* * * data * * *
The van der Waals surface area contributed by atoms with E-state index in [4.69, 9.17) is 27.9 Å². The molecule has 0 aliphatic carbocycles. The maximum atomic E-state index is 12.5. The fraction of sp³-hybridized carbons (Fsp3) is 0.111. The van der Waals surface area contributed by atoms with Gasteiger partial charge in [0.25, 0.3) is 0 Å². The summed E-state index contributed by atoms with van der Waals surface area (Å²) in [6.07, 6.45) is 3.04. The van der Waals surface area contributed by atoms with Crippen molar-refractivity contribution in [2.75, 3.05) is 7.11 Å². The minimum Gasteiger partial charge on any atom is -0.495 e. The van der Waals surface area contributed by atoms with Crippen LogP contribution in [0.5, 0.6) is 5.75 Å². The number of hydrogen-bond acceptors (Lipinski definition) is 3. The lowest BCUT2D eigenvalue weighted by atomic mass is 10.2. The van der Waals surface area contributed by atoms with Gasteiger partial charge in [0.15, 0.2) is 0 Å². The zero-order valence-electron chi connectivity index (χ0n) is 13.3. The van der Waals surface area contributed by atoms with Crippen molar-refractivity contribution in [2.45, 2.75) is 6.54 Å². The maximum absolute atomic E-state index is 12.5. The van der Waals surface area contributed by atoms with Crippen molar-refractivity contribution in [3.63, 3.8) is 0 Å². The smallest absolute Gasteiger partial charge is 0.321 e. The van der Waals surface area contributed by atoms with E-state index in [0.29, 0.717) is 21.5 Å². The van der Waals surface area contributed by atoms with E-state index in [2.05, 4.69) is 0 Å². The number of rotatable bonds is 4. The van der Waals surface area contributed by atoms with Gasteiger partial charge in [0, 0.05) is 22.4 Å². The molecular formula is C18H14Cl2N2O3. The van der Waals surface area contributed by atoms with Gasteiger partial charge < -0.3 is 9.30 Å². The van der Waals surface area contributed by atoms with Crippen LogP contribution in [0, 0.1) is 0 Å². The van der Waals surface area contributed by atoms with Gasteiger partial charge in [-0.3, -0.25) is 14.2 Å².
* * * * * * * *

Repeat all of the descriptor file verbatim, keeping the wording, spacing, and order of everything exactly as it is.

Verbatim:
The van der Waals surface area contributed by atoms with E-state index in [4.69, 9.17) is 27.9 Å². The molecule has 0 aliphatic carbocycles. The maximum atomic E-state index is 12.5. The fraction of sp³-hybridized carbons (Fsp3) is 0.111. The van der Waals surface area contributed by atoms with Gasteiger partial charge in [0.25, 0.3) is 0 Å². The summed E-state index contributed by atoms with van der Waals surface area (Å²) in [6.07, 6.45) is 3.04. The van der Waals surface area contributed by atoms with Crippen molar-refractivity contribution in [2.75, 3.05) is 7.11 Å². The minimum Gasteiger partial charge on any atom is -0.495 e. The van der Waals surface area contributed by atoms with Crippen LogP contribution in [0.5, 0.6) is 5.75 Å². The number of hydrogen-bond acceptors (Lipinski definition) is 3. The lowest BCUT2D eigenvalue weighted by atomic mass is 10.2. The van der Waals surface area contributed by atoms with Gasteiger partial charge in [0.15, 0.2) is 0 Å². The zero-order valence-electron chi connectivity index (χ0n) is 13.3. The van der Waals surface area contributed by atoms with Crippen molar-refractivity contribution in [2.45, 2.75) is 6.54 Å². The maximum absolute atomic E-state index is 12.5. The van der Waals surface area contributed by atoms with Crippen molar-refractivity contribution in [3.63, 3.8) is 0 Å². The smallest absolute Gasteiger partial charge is 0.321 e. The van der Waals surface area contributed by atoms with E-state index in [0.29, 0.717) is 21.5 Å². The van der Waals surface area contributed by atoms with E-state index in [2.05, 4.69) is 0 Å². The number of rotatable bonds is 4. The van der Waals surface area contributed by atoms with Gasteiger partial charge in [0, 0.05) is 22.4 Å². The molecular formula is C18H14Cl2N2O3. The van der Waals surface area contributed by atoms with Gasteiger partial charge < -0.3 is 9.30 Å². The van der Waals surface area contributed by atoms with Crippen LogP contribution in [0, 0.1) is 0 Å². The van der Waals surface area contributed by atoms with Gasteiger partial charge in [-0.3, -0.25) is 14.2 Å².